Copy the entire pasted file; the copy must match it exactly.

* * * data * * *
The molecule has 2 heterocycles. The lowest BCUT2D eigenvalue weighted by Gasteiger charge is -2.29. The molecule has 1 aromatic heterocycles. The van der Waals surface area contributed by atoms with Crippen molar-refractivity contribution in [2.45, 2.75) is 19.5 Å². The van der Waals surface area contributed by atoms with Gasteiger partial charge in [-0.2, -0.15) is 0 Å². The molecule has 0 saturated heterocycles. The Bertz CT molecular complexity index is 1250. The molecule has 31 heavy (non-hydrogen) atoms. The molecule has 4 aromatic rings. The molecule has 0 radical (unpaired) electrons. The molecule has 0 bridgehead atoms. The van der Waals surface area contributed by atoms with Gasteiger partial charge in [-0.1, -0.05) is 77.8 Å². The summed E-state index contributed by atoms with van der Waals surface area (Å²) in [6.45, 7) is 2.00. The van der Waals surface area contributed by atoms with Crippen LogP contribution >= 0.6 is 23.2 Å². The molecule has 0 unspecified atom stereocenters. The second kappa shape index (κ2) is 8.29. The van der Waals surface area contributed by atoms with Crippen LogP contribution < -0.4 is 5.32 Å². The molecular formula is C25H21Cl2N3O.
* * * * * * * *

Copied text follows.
The molecule has 2 heterocycles. The lowest BCUT2D eigenvalue weighted by Gasteiger charge is -2.29. The molecule has 1 aromatic heterocycles. The van der Waals surface area contributed by atoms with Crippen molar-refractivity contribution in [2.45, 2.75) is 19.5 Å². The van der Waals surface area contributed by atoms with Gasteiger partial charge in [-0.2, -0.15) is 0 Å². The molecule has 0 saturated heterocycles. The Bertz CT molecular complexity index is 1250. The molecule has 31 heavy (non-hydrogen) atoms. The molecule has 4 aromatic rings. The molecule has 0 radical (unpaired) electrons. The molecule has 0 bridgehead atoms. The van der Waals surface area contributed by atoms with Gasteiger partial charge in [-0.1, -0.05) is 77.8 Å². The summed E-state index contributed by atoms with van der Waals surface area (Å²) in [6.45, 7) is 2.00. The van der Waals surface area contributed by atoms with Crippen LogP contribution >= 0.6 is 23.2 Å². The molecule has 0 unspecified atom stereocenters. The second kappa shape index (κ2) is 8.29. The van der Waals surface area contributed by atoms with Crippen LogP contribution < -0.4 is 5.32 Å². The molecular formula is C25H21Cl2N3O.